That Golf Ball You're Using Was Part Of A $246 Million Lawsuit

Titleist golf ball

Photo: AP

Proof that anything can be patented and sports technology is worth a whole lot of money: a Delaware jury ruled Monday in favour of Titleist, rejecting a $246 million damages claim by Callaway that Titleist’s ProV1 ball violated its patents.Zach Lowe of The AmLaw Daily has the full background and report.

Howrey represented Titleist’s parent company Acushnet and argued that the patents, which dealt with the interior and exterior of golf balls and their ability to fly long, were too vague. The defence team shined a spotlight, Lowe reported, on Titleist’s history of innovations and the people behind those golf-related leaps forward.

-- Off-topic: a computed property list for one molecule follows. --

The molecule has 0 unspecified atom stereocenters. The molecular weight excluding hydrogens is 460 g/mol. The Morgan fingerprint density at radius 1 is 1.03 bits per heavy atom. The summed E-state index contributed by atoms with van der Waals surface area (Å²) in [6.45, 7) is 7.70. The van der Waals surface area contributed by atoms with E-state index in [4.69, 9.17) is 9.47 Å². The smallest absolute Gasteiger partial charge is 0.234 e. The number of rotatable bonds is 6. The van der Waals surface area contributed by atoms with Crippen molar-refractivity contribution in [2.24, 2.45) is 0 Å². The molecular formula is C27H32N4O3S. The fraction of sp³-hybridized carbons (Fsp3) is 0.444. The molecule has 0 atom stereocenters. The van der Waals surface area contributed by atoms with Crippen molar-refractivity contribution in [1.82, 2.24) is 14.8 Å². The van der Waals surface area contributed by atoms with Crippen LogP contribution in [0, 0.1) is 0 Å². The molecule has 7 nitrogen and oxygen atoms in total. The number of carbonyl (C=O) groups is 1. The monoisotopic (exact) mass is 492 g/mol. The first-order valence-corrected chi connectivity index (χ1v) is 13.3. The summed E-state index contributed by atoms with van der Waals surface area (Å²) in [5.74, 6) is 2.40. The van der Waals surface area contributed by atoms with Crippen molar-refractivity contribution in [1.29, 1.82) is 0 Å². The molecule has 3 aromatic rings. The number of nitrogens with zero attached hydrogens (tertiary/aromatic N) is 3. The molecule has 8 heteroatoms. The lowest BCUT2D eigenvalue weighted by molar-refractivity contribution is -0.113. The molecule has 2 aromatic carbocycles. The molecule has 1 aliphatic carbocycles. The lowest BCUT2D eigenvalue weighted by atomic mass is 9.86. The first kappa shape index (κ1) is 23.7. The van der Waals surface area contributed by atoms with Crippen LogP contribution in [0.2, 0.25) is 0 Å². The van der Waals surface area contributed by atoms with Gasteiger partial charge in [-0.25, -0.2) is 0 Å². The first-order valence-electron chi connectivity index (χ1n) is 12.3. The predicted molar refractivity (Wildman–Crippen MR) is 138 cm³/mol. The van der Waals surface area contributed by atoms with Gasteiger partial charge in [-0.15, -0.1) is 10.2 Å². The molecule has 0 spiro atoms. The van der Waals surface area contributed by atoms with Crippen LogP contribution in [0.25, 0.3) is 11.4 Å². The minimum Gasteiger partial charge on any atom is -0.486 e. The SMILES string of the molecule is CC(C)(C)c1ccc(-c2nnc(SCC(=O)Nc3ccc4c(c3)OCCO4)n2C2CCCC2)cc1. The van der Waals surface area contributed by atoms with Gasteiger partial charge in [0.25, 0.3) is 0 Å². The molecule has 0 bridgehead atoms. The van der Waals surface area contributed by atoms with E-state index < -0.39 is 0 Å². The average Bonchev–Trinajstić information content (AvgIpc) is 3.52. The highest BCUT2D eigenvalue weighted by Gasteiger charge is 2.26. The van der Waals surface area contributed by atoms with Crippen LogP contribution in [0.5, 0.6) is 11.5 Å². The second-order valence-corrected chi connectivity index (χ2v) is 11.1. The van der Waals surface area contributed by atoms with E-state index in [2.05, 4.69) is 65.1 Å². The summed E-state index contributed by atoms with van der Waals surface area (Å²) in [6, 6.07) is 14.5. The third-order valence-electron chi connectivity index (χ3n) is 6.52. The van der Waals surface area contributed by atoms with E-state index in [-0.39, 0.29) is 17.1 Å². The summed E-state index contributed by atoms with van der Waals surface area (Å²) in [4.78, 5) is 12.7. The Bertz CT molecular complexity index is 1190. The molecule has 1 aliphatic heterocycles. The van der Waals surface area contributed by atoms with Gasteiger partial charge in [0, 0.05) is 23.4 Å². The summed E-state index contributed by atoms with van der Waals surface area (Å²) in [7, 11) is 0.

This particular argument started between the companies long ago. Callaway won the early rounds, with a 2007 jury finding that the ProV1 did violate certain Callaway patents and an injunction followed. Those victories, earned by Callaway counsel Fish & Richardson, were erased when an appeals court granted Titleist a new trial.

Its also likely a long way from over — another suit over patents is pending in a Delaware court and Bloomberg said Callaway will ask for the verdict to be set aside.

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